From The Principal

Tena koutou katoa. Nga mihi atawhai nui.

Ahh, the good old days. Back in my day… Nostalgia – that wistful or excessively sentimental yearning for, return to, of some past period (Merriam-Webster online dictionary). And don’t we all wish we could go back to ‘the good old days’ pre-Covid, before all these mandates, when we could all live ‘in freedom’.

I was reading an online Herald article by Grant Ryan where he talks about people reminiscing back to the 1970’s, and how people only remember the good things and don’t appreciate how life has actually markedly improved since those ‘good, old days’. Back then, average life expectancy was 10 years less than it is today, we only had 2 channels on the TV and what really struck me was that corporal punishment in schools was still permissible – it was legal for teachers to hit their students – and that women needed the permission of either their father or their husband to be authorised to have their own credit card.

Apparently, there is a term for this type of wistful thinking: ‘It’s called rosy retrospection, or nostalgia bias and it’s part of the human condition’. In times of upheaval and great change, people yearn for a time when life seemed simpler and more predictable. But this nostalgia bias can also lead us to believe a past history that is not factual. Ryan’s article also highlights that 50 years ago, being openly homophobic and racist was socially acceptable and you could be imprisoned for being gay.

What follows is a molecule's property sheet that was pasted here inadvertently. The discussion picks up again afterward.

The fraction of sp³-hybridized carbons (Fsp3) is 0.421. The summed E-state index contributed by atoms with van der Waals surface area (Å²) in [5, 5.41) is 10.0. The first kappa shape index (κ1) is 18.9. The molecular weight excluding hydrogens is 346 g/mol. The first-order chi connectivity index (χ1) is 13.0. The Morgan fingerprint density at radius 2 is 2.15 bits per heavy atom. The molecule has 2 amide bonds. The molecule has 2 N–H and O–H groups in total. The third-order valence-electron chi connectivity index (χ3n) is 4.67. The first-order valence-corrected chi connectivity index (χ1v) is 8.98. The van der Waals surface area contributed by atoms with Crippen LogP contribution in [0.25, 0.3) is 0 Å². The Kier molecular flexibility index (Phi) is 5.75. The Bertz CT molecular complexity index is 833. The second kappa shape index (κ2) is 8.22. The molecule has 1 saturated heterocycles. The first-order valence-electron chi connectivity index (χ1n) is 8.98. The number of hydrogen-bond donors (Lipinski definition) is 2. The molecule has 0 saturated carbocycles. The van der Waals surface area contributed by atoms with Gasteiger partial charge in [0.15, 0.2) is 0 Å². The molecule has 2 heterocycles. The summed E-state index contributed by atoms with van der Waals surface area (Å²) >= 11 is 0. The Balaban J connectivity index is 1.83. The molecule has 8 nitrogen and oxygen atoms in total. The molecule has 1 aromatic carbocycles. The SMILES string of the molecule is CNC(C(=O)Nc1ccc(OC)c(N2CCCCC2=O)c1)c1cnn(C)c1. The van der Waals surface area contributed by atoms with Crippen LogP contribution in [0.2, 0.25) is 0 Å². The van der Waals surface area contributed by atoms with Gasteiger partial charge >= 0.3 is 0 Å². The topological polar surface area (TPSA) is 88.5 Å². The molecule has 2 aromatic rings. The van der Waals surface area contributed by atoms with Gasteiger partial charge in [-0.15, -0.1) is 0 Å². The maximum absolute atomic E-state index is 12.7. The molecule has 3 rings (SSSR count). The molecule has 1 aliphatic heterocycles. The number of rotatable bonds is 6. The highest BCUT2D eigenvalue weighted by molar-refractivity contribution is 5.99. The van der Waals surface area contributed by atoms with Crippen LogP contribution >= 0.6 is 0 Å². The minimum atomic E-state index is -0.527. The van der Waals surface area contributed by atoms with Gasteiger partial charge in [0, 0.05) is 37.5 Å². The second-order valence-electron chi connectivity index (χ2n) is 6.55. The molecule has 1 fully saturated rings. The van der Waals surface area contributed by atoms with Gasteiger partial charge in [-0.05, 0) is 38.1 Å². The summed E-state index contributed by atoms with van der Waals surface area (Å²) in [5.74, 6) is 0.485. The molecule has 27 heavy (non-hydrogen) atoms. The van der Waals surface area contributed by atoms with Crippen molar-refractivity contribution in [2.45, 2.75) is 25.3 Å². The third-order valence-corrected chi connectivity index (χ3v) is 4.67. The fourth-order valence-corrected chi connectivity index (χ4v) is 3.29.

For all our supposed current divisions in society in this time of Covid, we are much more inclusive and accepting of diversity than we were previously. And that’s a good thing.

So, in this time of Lent, when we are looking forward with hope to the Resurrection, let’s remember the positive changes that have improved our lives and continue to look for ways to continue on this journey, of making everyone’s life that much better than it is currently.

“Do not abandon yourselves to despair. We are the Easter people and hallelujah is our song.” Pope John Paul II